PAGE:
How to create a SQL build script from the source control repository

It’s quite common for developer teams to use database object versioning. The creation scripts for every table, view, stored procedure, and other objects in the database are added to a source control system. That way, everything is versioned and the team is safe.

Applying a specific version of a source control system to a database is not a problem and it can be done by using a source control client.

But, what if there is a need to use versioned scripts in another environment, for example when a version from 3 days ago is required for testing. This version is stored in the source control system and a deployment script needs to be generated that will re-create those objects in a new database.

How to create a SQL script from the version stored in the source control system

Dive into the repository, find the needed version for each database object and execute the script against a new database to create the objects. However, with this method 2 major obstacles could be encountered:

  1. If the database has hundreds or thousands of objects, it’s a lot of diving
  2. If creating a database object that depends on another, non-existent object, an error will be encountered. The solution is to create the parent objects first, and then create the objects that reference them. Again, this would be easy if the database only had a couple of objects and all users have a dependency schema in frontUpdate-an-existing-database1au1 of them

Another solution is to use a 3rd party tool that creates deployment scripts.

ApexSQL Build is a SQL database deployment tool that builds new databases or updates existing ones by packaging SQL scripts, script folders, database snapshots and scripts under a source control into a single deployment SQL script, a C# solution or an executable installer. It allows specifying objects that will be created or updated, ensures error-free deployments, and more.

To generate a deployment script:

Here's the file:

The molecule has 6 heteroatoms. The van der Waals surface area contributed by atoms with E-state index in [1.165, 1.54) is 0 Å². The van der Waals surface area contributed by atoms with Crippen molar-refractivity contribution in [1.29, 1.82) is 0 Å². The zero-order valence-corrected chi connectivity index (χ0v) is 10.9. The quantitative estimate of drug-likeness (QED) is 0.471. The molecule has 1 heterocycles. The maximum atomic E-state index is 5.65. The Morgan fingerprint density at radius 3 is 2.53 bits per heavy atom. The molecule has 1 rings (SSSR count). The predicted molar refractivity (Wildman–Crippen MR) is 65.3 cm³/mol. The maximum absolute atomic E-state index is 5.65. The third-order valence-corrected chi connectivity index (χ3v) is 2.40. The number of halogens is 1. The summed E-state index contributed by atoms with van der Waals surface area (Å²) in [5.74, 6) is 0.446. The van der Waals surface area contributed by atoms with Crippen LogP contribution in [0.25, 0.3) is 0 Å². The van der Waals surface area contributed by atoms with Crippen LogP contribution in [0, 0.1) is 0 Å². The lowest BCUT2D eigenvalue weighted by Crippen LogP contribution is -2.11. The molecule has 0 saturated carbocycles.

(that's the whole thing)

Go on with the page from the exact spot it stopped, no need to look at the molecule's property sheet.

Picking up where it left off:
1. Start ApexSQL Build
  2. In the Database section, under the Home tab, click the Update button:

  3. Select SQL as an output type:

    Select T-SQL as an output type

  4. Select Source control as an input source and click the Setup button:

    Select source control as an input source

  5. Select the source control system where the versioned scripts are stored:

  6. Enter the login information and source control system parameters. Once they are set, select a specific version of the scripts by checking the Get latest or Get by label option:

    Enter login information

  7. Click the Finish button to retrieve the files from the source control system:

    ApexSQL Build retrieves files from source control system

  8. Click the Next button
  9. Specify the server name along with the authentication type, and a database that will be updated:

  10. The list of the objects that will be created is shown in the Update objects step. They are all selected by default, and if some of them don’t have to be created, uncheck them:

  11. In the next window, the summary of actions that will be executed is shown. After viewing them, click the Next button:

  12. In the last Output options step, choose whether to Save a copy of the script or to Open script in editor and click the Finish button to create a deployment script:

    If the script doesn’t need to be executed immediately, select the Save a copy of the script option. This will allow users to review and modify the created script and execute it afterwards using SQL Server Management Studio.

  13. Once the script is built, the following message will be shown:

    Script has been build message

    The created script is ready to be reviewed or modified and executed afterwards, using SQL Server Management Studio.

Creating a database from a specific version of DDL scripts stored in a source control system doesn’t have to be a problem. ApexSQL Build generates a script that creates all objects successfully and eliminates all problems with missing dependencies.

April 4, 2013